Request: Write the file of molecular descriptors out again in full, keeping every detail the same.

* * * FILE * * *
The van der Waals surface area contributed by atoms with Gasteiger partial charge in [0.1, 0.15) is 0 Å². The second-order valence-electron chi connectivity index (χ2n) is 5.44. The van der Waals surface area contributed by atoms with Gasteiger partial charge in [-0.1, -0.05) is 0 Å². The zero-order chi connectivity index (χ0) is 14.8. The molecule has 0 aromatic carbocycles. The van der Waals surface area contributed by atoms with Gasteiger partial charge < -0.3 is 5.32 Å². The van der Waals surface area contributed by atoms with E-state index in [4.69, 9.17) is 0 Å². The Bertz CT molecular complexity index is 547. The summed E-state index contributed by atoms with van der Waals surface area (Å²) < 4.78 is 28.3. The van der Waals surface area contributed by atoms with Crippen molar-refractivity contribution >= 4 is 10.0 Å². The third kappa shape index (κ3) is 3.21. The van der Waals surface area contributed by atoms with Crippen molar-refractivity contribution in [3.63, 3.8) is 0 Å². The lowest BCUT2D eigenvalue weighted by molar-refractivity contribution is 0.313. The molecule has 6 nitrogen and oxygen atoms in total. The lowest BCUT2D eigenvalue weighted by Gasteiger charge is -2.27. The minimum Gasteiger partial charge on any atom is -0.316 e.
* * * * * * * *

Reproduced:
The van der Waals surface area contributed by atoms with Gasteiger partial charge in [0.1, 0.15) is 0 Å². The second-order valence-electron chi connectivity index (χ2n) is 5.44. The van der Waals surface area contributed by atoms with Gasteiger partial charge in [-0.1, -0.05) is 0 Å². The zero-order chi connectivity index (χ0) is 14.8. The molecule has 0 aromatic carbocycles. The van der Waals surface area contributed by atoms with Gasteiger partial charge < -0.3 is 5.32 Å². The van der Waals surface area contributed by atoms with E-state index in [4.69, 9.17) is 0 Å². The Bertz CT molecular complexity index is 547. The summed E-state index contributed by atoms with van der Waals surface area (Å²) < 4.78 is 28.3. The van der Waals surface area contributed by atoms with Crippen molar-refractivity contribution >= 4 is 10.0 Å². The third kappa shape index (κ3) is 3.21. The van der Waals surface area contributed by atoms with Crippen molar-refractivity contribution in [3.63, 3.8) is 0 Å². The lowest BCUT2D eigenvalue weighted by molar-refractivity contribution is 0.313. The molecule has 6 nitrogen and oxygen atoms in total. The lowest BCUT2D eigenvalue weighted by Gasteiger charge is -2.27. The minimum Gasteiger partial charge on any atom is -0.316 e.